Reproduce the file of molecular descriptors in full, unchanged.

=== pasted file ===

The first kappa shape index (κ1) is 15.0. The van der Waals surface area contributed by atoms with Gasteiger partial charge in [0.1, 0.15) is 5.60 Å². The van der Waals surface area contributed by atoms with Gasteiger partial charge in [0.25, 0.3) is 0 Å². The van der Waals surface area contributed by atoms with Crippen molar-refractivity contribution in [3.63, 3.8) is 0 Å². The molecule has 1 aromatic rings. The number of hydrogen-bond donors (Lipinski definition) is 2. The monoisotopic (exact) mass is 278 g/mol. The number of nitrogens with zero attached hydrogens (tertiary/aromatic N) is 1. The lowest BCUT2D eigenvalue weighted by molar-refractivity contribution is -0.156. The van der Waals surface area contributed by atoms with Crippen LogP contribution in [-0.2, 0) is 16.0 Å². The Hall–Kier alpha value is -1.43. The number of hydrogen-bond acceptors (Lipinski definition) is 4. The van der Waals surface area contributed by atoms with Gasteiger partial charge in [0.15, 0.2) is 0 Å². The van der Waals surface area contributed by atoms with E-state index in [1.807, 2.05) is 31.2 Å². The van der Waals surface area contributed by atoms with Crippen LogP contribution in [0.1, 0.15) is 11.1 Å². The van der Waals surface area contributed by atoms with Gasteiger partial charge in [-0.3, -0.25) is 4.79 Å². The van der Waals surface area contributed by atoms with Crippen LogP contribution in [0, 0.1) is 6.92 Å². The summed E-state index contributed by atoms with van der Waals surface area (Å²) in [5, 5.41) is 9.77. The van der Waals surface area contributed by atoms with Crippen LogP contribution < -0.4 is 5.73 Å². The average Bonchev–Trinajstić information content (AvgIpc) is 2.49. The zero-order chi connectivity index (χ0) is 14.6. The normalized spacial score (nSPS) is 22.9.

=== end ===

The first kappa shape index (κ1) is 15.0. The van der Waals surface area contributed by atoms with Gasteiger partial charge in [0.1, 0.15) is 5.60 Å². The van der Waals surface area contributed by atoms with Gasteiger partial charge in [0.25, 0.3) is 0 Å². The van der Waals surface area contributed by atoms with Crippen molar-refractivity contribution in [3.63, 3.8) is 0 Å². The molecule has 1 aromatic rings. The number of hydrogen-bond donors (Lipinski definition) is 2. The monoisotopic (exact) mass is 278 g/mol. The number of nitrogens with zero attached hydrogens (tertiary/aromatic N) is 1. The lowest BCUT2D eigenvalue weighted by molar-refractivity contribution is -0.156. The van der Waals surface area contributed by atoms with Crippen LogP contribution in [-0.2, 0) is 16.0 Å². The Hall–Kier alpha value is -1.43. The number of hydrogen-bond acceptors (Lipinski definition) is 4. The van der Waals surface area contributed by atoms with Gasteiger partial charge in [0.15, 0.2) is 0 Å². The van der Waals surface area contributed by atoms with E-state index in [1.807, 2.05) is 31.2 Å². The van der Waals surface area contributed by atoms with Crippen LogP contribution in [0.1, 0.15) is 11.1 Å². The van der Waals surface area contributed by atoms with Gasteiger partial charge in [-0.3, -0.25) is 4.79 Å². The van der Waals surface area contributed by atoms with Crippen LogP contribution in [0, 0.1) is 6.92 Å². The summed E-state index contributed by atoms with van der Waals surface area (Å²) in [5, 5.41) is 9.77. The van der Waals surface area contributed by atoms with Crippen LogP contribution < -0.4 is 5.73 Å². The average Bonchev–Trinajstić information content (AvgIpc) is 2.49. The zero-order chi connectivity index (χ0) is 14.6. The normalized spacial score (nSPS) is 22.9.